Feb 07 2010

Tea Party Self Destructs With Conservative Fringes

Published by at 9:38 am under All General Discussions

When the Tea Parties were non political gatherings of Americans challenging the deficit spending, deficit in tax cuts and deficit in respecting the judgement and goodness of Americans to do the right thing I was a big fan. But as the movement gained followers, it also attracted the same political wannabes who have tried to turn it into a ‘true ‘conservative’ movement. Which has destroyed the movement’s attraction with independents and centrists.

When you have Birthers given center stage to promote absurd conspiracy theories based on ignorance of law and technical issues you have gone way out of the mainstream. When you have nativist Tom Tancredo as a major speaker you have sunk beyond the fringes.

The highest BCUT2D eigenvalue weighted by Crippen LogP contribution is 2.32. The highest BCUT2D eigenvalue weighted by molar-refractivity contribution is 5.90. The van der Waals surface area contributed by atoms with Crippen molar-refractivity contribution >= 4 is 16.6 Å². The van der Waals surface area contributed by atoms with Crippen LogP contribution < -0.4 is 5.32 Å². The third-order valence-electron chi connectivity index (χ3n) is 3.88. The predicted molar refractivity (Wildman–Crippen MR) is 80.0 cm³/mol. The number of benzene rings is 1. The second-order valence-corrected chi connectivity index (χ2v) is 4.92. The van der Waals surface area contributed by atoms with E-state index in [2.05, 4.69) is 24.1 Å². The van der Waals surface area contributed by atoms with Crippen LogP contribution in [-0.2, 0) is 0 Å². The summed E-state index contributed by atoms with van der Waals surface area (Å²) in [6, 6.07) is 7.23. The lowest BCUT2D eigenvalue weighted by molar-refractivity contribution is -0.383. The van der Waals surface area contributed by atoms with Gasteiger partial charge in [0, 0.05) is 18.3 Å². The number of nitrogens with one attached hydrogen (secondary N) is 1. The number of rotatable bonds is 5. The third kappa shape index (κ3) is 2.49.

The Tea Party had a chance to allow center-left, center-right and as much of the far right who could stomach the center of America to come together in a modern Reaganesque coalition to oppose the liberal madness gripping DC. That opportunity is now gone:

You see, the popular conservative meme right now is that Democrats are arrogant and condescending and think that voters are stupid.

Given Democrats’ condescension, I wanted to see how a real American conservative would relate to the average voter. How would the far right express its deep belief in the power of the people?

Here is Tancredo’s opening: First, we should have a “civics literacy test” before people are allowed to vote. Second, “People who could not even spell the word vote or say it in English put a committed socialist ideologue in the White House whose name is Barack Hussein Obama.” Convention organizer Judson Phillips helpfully explained that “Tancredo doesn’t feel like a lot of people who supported Barack Obama understand the basics of this country.”